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Life in lockdown

Lockdown – the confining of prisoners to their cells, typically in order to regain control during a riot. A state of isolation or restricted access as a security measure.


There it is. That’s what a lockdown is. It most definitely was a surprise to me. I never expected to experience a whole UK lockdown in my life. But I, as has every person, am experiencing it now.


It’s scary. It’s practical. It’s efficient. It’s annoying. It’s helpful. It’s deliberating. But here we are; all in the middle of it.


When I first begun realising the seriousness of it was when my mum announced that she was going to be self-isolating for the next 12 weeks. I thought that she was assuming that the future was going to be a little bit hellish but hoped that she was just overinflating the situation. She wasn’t, by any means.


So now, I am writing in the middle of isolation. Now everyone in the UK is experiencing this unprecedented time. Except that I don’t feel that I am experiencing this isolation quite like the average person. For example, since my stroke and traumatic brain injury 6 years ago, I haven’t worked, which means that I have got used to that. Secondly, for me taking a walk outside would have taken a lot of thought. I wouldn’t have just popped outside. I would have to think how far I was going, whether the journey was safe, whether I'd be tired mid journey and whether it was basically beneficial to me. So, in fact, I am pretty happy that I ‘have’ to be at home.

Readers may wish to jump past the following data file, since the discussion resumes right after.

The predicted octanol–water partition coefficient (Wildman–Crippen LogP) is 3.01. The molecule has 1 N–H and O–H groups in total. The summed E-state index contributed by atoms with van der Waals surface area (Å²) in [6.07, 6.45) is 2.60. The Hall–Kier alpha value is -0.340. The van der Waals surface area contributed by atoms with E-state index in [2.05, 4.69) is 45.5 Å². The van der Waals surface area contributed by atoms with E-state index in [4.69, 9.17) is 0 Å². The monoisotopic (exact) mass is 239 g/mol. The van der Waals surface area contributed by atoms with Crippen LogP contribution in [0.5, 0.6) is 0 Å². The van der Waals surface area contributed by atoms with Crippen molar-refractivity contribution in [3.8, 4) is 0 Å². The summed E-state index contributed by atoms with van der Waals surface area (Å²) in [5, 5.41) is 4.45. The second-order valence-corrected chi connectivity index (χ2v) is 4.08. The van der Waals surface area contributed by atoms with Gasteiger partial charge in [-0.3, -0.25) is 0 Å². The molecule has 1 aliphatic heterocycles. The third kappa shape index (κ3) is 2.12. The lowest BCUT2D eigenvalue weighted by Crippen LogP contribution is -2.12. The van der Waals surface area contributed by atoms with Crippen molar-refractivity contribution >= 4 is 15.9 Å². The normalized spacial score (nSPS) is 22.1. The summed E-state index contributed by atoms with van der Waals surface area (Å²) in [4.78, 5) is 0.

One of the things that I am missing the most out of the lockdown is doing some much needed exercise. That’s where the LEGS group comes in. I joined this wonderful group in September a year ago and have loved it ever since. So, I was very relieved when they told us that due to the coronavirus epidemic, they would aim to continue doing our classes over the internet. This was a huge relief for me as I do the LEGS group twice a week, an hour and a half both days. To stop this planned exercise would have made such a difference in ability to my getting back to fitness level prior to my traumatic brain injury /stroke.


So now I am a regular Zoom user. I, and most of the attendees of the class, had never used this app before, but it was simple and easy to use, and it makes each attendee feel like it’s a ‘class’ where our attendance is noticed. It makes such a difference seeing the smiling faces of the super people that I have been doing this weekly exercise group with. And seeing our lovely leaders of the group, Sarah and Lisa, trying to get us doing our best and the most helpful workout. Annys, the founder of the charity, and Victoria, the Head of Operations are of course always in the class too, which makes you feel that they know how good it is for you.


So, I am pretty ok with the lockdown. My Ocado comes every week, my family are well, I have a weekly Zoom chat with all my friends, and, thanks to LEGS, get my exercise twice a week. Things could be a lot worse.


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How to get to our Notting Hill Studio

Barrecore Studio

12 Chepstow Road

London

W2 5BD

Buses: 28, 31, 328 (directly outside)

         7, 23, 27, 70 (within 50m)

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